Australia heads to this week’s UN Global Biodiversity Conference (COP15) in Montreal seeking other nations to join a pact to protect 30% of the world’s land and seas by the end of the decade.
“[Australia] has already committed to protecting 30% of our land and oceans by 2030. We will be calling for other countries to do the same,” says Federal Environment Minister Tanya Plibersek, who will lead Australia’s negotiations in the second week of the conference.
Plibersek’s role at the negotiating table will come on the back of her delivering a response to last year’s final report of the Samuel Review, which makes 38 recommendations to reform and modernise Australia’s environmental laws.
Among the recommendations awaiting response are the adoption of legally-enforceable national environmental standards, respectful consideration of the views and knowledge of Traditional Owners, a review of national heritage protections, and the implementation of an independent Environment Assurance Commissioner.
Plibersek will then fly to Montreal where she will join other national environment ministers at the conference’s final negotiations.
Been hearing a lot about COP? There’s a reason for that…
COP stands for Conference of the Parties – a name attached to many of the United Nations’ major conventions where countries flock together to negotiate globally important issues.
COPs have been in the headlines recently due to COP27 – held last month in Egypt – which was the 27th United Nations Climate Change Conference.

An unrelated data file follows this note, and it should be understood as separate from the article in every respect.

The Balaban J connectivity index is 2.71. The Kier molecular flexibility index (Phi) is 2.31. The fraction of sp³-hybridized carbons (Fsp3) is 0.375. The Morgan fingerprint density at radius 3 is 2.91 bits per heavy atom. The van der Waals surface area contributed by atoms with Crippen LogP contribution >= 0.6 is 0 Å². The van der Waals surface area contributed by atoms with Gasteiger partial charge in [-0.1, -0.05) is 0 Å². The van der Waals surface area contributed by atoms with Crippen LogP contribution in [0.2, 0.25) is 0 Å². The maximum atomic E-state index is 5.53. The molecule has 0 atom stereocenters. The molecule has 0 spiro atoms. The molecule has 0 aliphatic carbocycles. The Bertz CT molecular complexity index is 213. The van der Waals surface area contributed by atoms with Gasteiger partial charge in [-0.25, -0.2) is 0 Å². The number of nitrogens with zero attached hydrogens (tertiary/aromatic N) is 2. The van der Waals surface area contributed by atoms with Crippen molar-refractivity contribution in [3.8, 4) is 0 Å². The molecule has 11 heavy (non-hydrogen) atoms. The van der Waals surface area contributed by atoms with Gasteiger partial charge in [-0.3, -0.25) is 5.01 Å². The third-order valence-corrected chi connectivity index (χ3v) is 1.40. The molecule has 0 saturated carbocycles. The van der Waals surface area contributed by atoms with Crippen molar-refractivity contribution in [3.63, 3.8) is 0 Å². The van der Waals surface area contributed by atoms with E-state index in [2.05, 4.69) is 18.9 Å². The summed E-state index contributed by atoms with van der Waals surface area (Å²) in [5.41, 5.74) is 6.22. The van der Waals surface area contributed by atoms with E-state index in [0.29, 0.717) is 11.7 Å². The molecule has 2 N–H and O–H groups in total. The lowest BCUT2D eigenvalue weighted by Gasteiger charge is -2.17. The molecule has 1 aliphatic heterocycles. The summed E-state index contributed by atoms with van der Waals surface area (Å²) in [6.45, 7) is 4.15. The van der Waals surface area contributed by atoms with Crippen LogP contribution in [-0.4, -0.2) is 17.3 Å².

But COP15 is about biodiversity, and is run by a separate United Nations authority – the UN Environment Programme.
It’s been consistently in the news for the last three years. That’s because (as well as being a major global conference for biodiversity decision-making) it’s finishing more than two years behind schedule.
The conference was originally scheduled to be held in Kunming, China in October 2020, but was postponed due to the pandemic. Organisers instead opted to split the event into two sittings: one in Kunming last year, and this month’s major sitting in Canada.
So what is COP15 about?
Parties will convene at COP15 to set out the Convention of Biological Diversity post-2020 global biodiversity framework (GBF).
This is the biggest conference since the COP10 biodiversity conference in Nagoya, Japan set out the first 20 global targets to improve biodiversity a decade ago. None of those targets have been met.
At its heart, the GBF aspires to reverse the trend of species and environmental loss across the globe before 2030 and live ‘in harmony’ with nature by 2050. It’s the biodiversity equivalent of the Paris Agreement’s net zero by 2050 target.
“It’s a road map that will take governments from here until the end of 2030 and address some of the challenges we’re faced with [in terms of] biodiversity,” says David Ainsworth, spokesperson for the UN Secretariat for the Convention on Biological Diversity.
“It’s meant to address the conservation of biodiversity, its sustainable use and the equitable sharing of its benefits.
“The GBF is meant to create goals and targets that all national governments will integrate into their own activities. By doing this they will halt biodiversity loss and reverse it.”
The GBF consists of 21 individual targets and 10 milestones to achieve by the end of this decade.
Broadly, these targets aim to reduce threats to biodiversity, enact a more sustainable relationship with the environment and get the world’s governments, private sector and people to better coexist with nature.
One target – protecting 30 percent of the world’s land and sea areas – is expected to be a hotly contested topic.
Even Australia, which has committed to this target, has a poor record in terms of land protection.
A 2022 report from Australian Conservation Foundation investigators found over 200,000 hectares of land occupied by threatened species had been cleared for approval in the last decade. Most of those approvals took place in the last five years.